Microsoft Lets Amateurs Create Xbox Games

Dennis Faas's picture

Microsoft has announced Xbox 360 users will now be able to legally download games created by other players. While some independent developers already have such games available on their own sites, the new scheme would make titles available through the console's built-in online service, Xbox Live. Players will be able to rate and discuss the games.

The firm expects around 500 such titles to be available in the service's first year, which starts testing this spring before an official launch nearer Christmas.

People wanting to develop a game will have to use dedicated Microsoft software which has an annual $99 subscription fee.

Developers will keep the rights to their games. It's not yet clear whether the games will be available free of charge or if players will pay a fee, part of which would go to the game creator. A company spokesman said, "The time has come for the games industry to open its doors to all game creators, enabling anyone to share their creations with the world." (Source:

Seven such games are already available through the service, including an action game based on the web comic Little Gamers, puzzle game TriLinea, and the bizarrely-titled "The Dishwasher: Dead Samurai".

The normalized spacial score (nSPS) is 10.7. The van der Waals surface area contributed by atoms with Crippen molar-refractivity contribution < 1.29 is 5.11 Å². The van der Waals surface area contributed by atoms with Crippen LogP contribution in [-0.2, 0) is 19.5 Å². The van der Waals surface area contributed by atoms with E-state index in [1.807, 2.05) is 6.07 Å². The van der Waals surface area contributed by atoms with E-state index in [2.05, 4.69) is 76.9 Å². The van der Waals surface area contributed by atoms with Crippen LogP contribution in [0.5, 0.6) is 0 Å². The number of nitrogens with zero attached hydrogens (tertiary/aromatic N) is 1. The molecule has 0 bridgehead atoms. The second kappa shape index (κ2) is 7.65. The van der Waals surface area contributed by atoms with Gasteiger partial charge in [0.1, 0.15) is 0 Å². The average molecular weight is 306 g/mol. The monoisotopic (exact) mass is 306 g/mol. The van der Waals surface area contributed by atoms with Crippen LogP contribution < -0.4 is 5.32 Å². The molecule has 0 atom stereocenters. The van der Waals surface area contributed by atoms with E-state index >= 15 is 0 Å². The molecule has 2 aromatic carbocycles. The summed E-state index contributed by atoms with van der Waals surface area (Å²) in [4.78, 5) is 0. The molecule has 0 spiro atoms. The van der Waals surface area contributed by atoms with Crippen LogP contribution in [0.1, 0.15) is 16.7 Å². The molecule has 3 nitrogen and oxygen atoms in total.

Microsoft has also announced that games created through XNA, the development software used for the scheme, will also work on PCs and the Zune series of portable media players. Games will be able to take advantage of the Zune's wireless capabilities to provide multiplayer gaming, and can even play stored music tracks.

It originally appeared that Microsoft staff would assess proposed games for quality and content. In fact, it turns out fellow players will be used to review games and will be able to provide feedback so that developers can fix problems. (Source:

Microsoft is taking some risks with this scheme; it could be flooded with poor quality games, and it would be embarrassing if a particularly offensive game slipped through the system and made it onto its official service. But if all goes to plan it should help build their community and boost brand loyalty by making gaming more fun.

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